c.1958 Ducati 125cc 'Trialbero' Desmodromic Racing Motorcycle
Frame no. DM125 03
Engine no. DM125 02
Designed by newly arrived engineer, Fabio Taglioni, Ducati's first overhead-camshaft single - the 100 Gran Sport - appeared on the racetrack in 1955 and soon proved unbeatable in its class. The Gran Sport's overhead cam was driven by a vertical shaft and bevel gears, and this method was carried over to Ducati's next racer, the '125'. A landmark design in the history of motorcycle engineering, the newcomer debuted Taglioni's famous 'desmodromic' method of valve actuation that dispensed with springs, the valves being closed by a third set of cams, an arrangement that spawned the sobriquet 'trialbero' (three shafts). Positive valve closure was not a new idea, but Taglioni was the first to make it work on a motorcycle engine, and Ducati remains the only manufacturer to have offered this innovation for public sale. The new 125 racer debuted in the Swedish Grand Prix at Hedemora in July 1956 when, with factory rider Degli Antoni aboard, it lapped the entire field, romping away to a fairytale victory.
Immediately prior to the desmo's arrival, the new 125 racer had appeared fitted with two camshafts and conventional hairpin valve-springs, and in this form was later sold to customers. Burdened with the task of bringing new road-going models to fruition, the factory did not campaign the desmo racer in earnest again until 1958. Luigi Taveri and Romolo Ferri were signed from MV and Gilera respectively, joining Albert Gandossi, while for the Isle of Man TT, home-grown stars Dave Chadwick and Sammy Miller were drafted into the factory squad. MV's Carlo Ubbiali won despite a strong challenge from Taveri, who retired, leaving Ferri to finish second with Chadwick third and Miller in fourth place. Taveri finished a close second to Ubbiali in the Dutch TT and then scored his first win for Ducati at the Belgian Grand Prix. The rest of the season had its ups and downs, but highlights included a 1-2 in the Swedish Grand Prix and a staggering first five places in the Italian Grand Prix at Monza..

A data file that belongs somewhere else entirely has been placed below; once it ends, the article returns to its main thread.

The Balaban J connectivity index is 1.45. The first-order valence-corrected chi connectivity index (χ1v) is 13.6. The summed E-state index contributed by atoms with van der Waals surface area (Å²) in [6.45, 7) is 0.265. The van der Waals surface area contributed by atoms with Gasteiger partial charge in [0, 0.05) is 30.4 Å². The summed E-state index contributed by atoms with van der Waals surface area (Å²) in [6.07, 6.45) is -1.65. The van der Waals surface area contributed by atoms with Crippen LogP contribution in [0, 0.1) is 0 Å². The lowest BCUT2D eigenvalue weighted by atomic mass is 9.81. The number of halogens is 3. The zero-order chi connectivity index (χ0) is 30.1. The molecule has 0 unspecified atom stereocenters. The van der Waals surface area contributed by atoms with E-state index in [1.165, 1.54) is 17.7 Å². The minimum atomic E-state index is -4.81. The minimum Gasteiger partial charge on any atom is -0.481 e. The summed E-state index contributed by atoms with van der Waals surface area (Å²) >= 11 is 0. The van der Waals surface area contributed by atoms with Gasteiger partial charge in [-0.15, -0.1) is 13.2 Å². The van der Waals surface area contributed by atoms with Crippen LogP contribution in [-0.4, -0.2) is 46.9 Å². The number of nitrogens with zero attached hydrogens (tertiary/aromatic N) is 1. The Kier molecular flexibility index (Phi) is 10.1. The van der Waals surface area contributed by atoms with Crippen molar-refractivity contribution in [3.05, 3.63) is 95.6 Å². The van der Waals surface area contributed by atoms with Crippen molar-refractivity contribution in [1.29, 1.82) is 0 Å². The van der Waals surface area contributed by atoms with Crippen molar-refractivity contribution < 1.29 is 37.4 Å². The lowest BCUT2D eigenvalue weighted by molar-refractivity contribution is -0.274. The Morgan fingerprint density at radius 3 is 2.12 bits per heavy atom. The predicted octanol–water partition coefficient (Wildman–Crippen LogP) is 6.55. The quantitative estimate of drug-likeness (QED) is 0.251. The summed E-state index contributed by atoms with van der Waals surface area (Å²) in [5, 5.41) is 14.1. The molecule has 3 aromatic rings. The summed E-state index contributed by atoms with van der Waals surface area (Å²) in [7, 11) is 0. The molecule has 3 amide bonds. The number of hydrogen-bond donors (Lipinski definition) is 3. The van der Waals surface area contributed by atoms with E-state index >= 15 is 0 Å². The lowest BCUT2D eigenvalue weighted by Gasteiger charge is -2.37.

Rising star Mike Hailwood, whose father Stan owned the UK Ducati concessionaires, joined the factory squad for 1959, scoring the marque's sole classic victory that year, in the Ulster Grand Prix.
We are advised that this rare Ducati 125cc trialbero was restored circa 2005. The engine bottom end is original trialbero, fitted with the side cases and bevel drive cover from a 125cc roadster, while the cylinder head is not to the works pattern and was almost certainly made by the late owner, one Giacomo Agostini (not to be confused with the 15-times World Champion of the same name). The machine incorporates the frame of a 125cc desmo racer - number '03', fitted with the engine from '02' - while the fairing is a modern replica. Recently tested, the machine is reported to perform well.
- Offered on a Bill of Sale.